Seaweeds are classified as algae although they are often referred to as ‘plants from the sea’. Brown Seaweeds constitute a major group of all the seaweeds and are rarely found in freshwater.
All seaweeds photosynthesise, just as land plants do. However they do not produce flowers or have roots or systems for transporting water and nutrients. They all contain the light harvesting pigment chlorophyll which is synthesised and stored in the seaweed’s cells. Seaweeds also contain other pigments which are used to capture light for photosynthesis or to protect against harmful ultraviolet radiation. The pigments present in seaweeds are used to help classify them into three broad colour groups – red, green and brown.
Read on to learn more about brown seaweeds and why you should consider adding them to your diet!
What are Brown Seaweeds?
Brown seaweeds are brown because they have high concentrations of carotenoids such as yellowish-brown fucoxanthin. This group includes some of the largest sea plants, some of them part of large under-water forests. There are about 160 species of brown seaweeds in New Zealand, and worldwide approximately 1,500-2,000 species. Some brown seaweeds like Giant Kelp, can grow up to 60m tall!
What Nutrients and Minerals Do Brown Seaweeds Offer*?
Brown seaweeds are known for their high iodine content, but they contain high concentrations of minerals and trace elements, especially calcium, magnesium, potassium and zinc. They also contain Omega 3 & 6 fatty acids in a favourable ratio (1/2).
Brown seaweeds also contain other substances which may be key to resolving degenerative diseases including alginates (detox radiations and heavy metals), fucoidan (associated with cancer prevention and infections), Laminarin (cardio vascular health) and lignans (oestrogen related illness).
What are the Health Benefits of Brown Seaweeds?
As above, there are a number of areas where brown seaweeds have been researched and its found they have potential to have a remarkable impact on a range of health ailments.
The key value in eating brown seaweeds regularly (in carefully monitored quantities due to their naturally occuring high iodine level) includes a number of benefits for optimal health:
- Nourishing the thyroid gland & brain
- Balancing hormones
- Improving metabolism & facilitating weight loss
- Removing radioactivity, heavy metals & environmental toxins from the body
- Naturally inhibiting cancer cell growth
- Soothing the skin and the digestive tract
- supporting bone & joint health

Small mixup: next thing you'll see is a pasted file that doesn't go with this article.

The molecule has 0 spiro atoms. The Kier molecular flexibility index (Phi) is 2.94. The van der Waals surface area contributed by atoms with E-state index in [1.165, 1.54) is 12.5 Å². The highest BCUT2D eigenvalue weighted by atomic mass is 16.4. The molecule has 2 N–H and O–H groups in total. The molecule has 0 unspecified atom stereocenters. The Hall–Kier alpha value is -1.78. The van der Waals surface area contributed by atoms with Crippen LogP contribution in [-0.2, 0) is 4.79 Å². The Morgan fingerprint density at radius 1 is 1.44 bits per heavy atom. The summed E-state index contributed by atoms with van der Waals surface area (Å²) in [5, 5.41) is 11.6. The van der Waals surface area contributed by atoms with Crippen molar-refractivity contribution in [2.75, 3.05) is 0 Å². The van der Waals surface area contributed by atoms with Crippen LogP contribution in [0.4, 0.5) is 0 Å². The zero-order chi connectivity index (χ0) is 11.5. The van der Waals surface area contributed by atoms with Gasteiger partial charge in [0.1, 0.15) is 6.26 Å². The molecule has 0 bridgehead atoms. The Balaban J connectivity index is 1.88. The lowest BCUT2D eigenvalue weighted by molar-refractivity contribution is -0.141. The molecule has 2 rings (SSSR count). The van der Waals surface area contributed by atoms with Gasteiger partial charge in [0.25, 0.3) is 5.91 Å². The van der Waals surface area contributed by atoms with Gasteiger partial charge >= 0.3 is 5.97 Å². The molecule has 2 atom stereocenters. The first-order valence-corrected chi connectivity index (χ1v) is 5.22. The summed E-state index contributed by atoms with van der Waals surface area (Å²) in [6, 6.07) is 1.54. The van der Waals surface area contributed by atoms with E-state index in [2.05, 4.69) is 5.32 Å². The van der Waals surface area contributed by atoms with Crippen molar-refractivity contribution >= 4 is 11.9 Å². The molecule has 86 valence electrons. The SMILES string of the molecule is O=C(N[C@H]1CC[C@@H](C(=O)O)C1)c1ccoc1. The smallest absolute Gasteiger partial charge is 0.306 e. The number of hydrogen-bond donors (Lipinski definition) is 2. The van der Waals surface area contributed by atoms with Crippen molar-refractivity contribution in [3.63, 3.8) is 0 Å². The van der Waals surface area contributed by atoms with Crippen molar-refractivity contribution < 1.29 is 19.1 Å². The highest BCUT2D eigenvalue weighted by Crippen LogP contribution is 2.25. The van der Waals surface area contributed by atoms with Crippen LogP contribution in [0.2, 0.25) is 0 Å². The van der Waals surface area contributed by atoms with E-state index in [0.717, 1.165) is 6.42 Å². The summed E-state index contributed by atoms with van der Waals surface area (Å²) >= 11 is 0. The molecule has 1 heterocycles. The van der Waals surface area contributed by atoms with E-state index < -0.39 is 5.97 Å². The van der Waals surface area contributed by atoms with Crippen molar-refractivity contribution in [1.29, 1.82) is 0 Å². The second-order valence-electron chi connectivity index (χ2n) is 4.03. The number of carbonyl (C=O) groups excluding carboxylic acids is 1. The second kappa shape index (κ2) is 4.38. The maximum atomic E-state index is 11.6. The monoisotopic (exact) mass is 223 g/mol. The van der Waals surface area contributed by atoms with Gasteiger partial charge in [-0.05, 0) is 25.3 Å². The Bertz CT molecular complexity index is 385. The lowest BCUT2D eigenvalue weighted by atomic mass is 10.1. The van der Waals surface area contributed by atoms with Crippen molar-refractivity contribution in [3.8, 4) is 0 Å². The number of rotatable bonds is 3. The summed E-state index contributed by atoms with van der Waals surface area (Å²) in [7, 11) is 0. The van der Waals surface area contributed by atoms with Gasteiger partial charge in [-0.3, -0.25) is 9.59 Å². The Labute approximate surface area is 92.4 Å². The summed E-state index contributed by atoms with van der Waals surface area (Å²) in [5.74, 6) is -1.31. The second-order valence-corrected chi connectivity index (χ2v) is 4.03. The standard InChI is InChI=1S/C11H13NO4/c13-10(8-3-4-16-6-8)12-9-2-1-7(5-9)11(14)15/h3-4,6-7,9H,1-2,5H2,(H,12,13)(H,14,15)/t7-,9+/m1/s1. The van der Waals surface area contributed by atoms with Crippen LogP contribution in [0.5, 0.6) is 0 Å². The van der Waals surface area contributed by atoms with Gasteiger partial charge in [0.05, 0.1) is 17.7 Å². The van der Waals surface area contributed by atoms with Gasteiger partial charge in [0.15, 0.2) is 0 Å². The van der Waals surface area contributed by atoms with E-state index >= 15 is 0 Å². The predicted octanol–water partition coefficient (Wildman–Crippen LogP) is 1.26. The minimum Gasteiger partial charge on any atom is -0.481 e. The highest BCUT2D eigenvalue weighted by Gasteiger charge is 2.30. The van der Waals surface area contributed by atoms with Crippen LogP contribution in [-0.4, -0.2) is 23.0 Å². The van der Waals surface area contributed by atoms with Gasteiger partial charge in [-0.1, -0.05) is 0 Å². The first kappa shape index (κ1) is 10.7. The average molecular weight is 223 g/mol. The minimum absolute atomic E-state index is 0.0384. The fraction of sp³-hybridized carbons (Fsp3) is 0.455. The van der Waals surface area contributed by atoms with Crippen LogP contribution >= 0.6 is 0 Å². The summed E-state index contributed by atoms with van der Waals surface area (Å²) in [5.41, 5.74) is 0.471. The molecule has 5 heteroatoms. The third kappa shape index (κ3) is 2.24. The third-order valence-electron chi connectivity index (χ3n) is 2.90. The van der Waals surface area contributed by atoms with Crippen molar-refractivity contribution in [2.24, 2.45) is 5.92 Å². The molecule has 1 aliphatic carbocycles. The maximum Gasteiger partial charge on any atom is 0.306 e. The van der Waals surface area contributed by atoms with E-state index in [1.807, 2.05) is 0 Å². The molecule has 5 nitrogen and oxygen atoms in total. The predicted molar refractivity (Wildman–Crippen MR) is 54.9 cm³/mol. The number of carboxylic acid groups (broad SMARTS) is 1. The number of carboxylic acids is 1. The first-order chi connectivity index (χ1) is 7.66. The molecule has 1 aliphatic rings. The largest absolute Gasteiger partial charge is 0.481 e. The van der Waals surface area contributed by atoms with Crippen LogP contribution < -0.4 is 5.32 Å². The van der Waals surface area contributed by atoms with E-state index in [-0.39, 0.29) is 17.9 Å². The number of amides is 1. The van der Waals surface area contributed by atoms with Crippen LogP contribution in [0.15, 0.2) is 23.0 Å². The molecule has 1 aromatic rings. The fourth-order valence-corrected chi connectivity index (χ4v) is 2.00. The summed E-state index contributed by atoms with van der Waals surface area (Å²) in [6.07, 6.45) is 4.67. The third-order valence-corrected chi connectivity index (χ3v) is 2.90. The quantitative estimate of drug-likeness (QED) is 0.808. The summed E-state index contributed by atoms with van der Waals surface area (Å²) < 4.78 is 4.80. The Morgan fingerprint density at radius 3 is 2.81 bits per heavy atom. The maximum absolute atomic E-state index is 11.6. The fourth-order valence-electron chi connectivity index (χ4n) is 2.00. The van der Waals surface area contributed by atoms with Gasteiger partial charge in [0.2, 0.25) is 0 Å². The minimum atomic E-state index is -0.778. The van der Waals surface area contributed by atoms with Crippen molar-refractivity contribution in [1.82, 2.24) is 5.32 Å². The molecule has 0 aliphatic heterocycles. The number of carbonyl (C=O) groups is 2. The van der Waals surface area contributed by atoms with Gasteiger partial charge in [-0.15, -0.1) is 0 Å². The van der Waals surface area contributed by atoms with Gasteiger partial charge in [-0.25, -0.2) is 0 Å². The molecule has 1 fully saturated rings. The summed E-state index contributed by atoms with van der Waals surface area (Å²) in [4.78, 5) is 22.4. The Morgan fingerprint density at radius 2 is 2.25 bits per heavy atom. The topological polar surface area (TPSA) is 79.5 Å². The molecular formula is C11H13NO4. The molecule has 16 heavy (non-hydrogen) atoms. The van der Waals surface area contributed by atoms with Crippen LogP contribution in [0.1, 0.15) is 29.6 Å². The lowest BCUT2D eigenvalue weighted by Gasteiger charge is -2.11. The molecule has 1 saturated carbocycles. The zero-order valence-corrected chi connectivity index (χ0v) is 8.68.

There is ongoing research to explore how brown seaweeds may be critical to solving a range of degenerative diseases, inhibit the growth of cance cells and even weight loss.
How to use Brown Seaweeds in Your Cooking and Baking
Each brown seaweed has a unique flavour profile. Experiment with different seaweeds in your cooking to see which flavours you prefer. Click here for the brown seaweeds we offer – Kelp, Kombu, Wakame and Sea Spaghetti.
Here are some ideas to get started with adding a little brown seaweed to everyday meals:
- Drink miso soup with Wakame regularly.
- Use Sea Spaghetti instead of noodles in soups or as an ingredient in winter salads
- Sprinkle Kelp instead of salt on food; it tastes salty & provides a better balance of minerals. Just start with kelp salt which is a naturally iodised salt to easily replace the processed table salt and improve your iodine levels with no thought at all. Use our award winning seasoned kelp range (available in chilli, garlic or lemon) as a marinade or rub.
- Use Kombu when cooking beans & pulses – it aids digestion & reduces cooking time, tenderising.
- Make seaweed stock with Kombu: it is quick, easy, healthy & delicious
Visit our recipe section for more ideas on how to use brown seaweeds regularly in your kitchen.
Eat the Seaweed Rainbow!
Before we go, whilst we love brown seaweeds, we would suggest that eating a range of seaweed colours is optimal as each delivers differnt nutrients and flavours! Experiment with some of our blends which also contain brown seaweeds – power of three (sugar kelp is the brown seaweed) and the furikake (New zealand kelp) seasoning range.
*Note: The nutritional content of seaweeds can vary depending on a number of factors including where they are harvested from, which part of the season they are harvested, how they are dried and more. The indicated minerla and nutrients in this article are gathered from a number of journals and published books on seaweeds over the years are are intended as a guide only. Please refer to specific nutritional panels on each product you purchase for more information.
Disclaimer: This material is provided for educational purposes only and IS NOT intended as a substitute for professional medical advice, diagnosis, or treatment. This information is generic and should be verified by a qualified health practitioner for specific & individual needs & requirements.